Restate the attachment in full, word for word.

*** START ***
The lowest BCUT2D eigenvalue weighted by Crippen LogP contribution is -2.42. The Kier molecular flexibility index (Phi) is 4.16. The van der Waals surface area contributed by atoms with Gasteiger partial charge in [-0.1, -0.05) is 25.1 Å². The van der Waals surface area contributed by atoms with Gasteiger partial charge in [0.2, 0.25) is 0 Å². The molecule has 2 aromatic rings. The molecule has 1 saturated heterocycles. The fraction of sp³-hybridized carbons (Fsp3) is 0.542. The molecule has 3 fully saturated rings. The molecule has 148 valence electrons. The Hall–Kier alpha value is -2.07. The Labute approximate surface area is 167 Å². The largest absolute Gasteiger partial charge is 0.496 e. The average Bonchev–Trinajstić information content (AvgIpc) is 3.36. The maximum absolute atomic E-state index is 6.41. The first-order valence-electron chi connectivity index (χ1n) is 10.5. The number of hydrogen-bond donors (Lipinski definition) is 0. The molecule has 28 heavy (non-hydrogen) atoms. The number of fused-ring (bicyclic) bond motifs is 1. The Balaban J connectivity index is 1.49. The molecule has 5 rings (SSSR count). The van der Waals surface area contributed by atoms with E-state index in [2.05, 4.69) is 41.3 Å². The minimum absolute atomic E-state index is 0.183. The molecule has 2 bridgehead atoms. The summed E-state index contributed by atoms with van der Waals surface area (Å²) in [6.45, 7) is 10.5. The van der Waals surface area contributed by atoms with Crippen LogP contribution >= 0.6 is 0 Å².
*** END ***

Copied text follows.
The lowest BCUT2D eigenvalue weighted by Crippen LogP contribution is -2.42. The Kier molecular flexibility index (Phi) is 4.16. The van der Waals surface area contributed by atoms with Gasteiger partial charge in [-0.1, -0.05) is 25.1 Å². The van der Waals surface area contributed by atoms with Gasteiger partial charge in [0.2, 0.25) is 0 Å². The molecule has 2 aromatic rings. The molecule has 1 saturated heterocycles. The fraction of sp³-hybridized carbons (Fsp3) is 0.542. The molecule has 3 fully saturated rings. The molecule has 148 valence electrons. The Hall–Kier alpha value is -2.07. The Labute approximate surface area is 167 Å². The largest absolute Gasteiger partial charge is 0.496 e. The average Bonchev–Trinajstić information content (AvgIpc) is 3.36. The maximum absolute atomic E-state index is 6.41. The first-order valence-electron chi connectivity index (χ1n) is 10.5. The number of hydrogen-bond donors (Lipinski definition) is 0. The molecule has 28 heavy (non-hydrogen) atoms. The number of fused-ring (bicyclic) bond motifs is 1. The Balaban J connectivity index is 1.49. The molecule has 5 rings (SSSR count). The van der Waals surface area contributed by atoms with E-state index in [2.05, 4.69) is 41.3 Å². The minimum absolute atomic E-state index is 0.183. The molecule has 2 bridgehead atoms. The summed E-state index contributed by atoms with van der Waals surface area (Å²) in [6.45, 7) is 10.5. The van der Waals surface area contributed by atoms with Crippen LogP contribution >= 0.6 is 0 Å².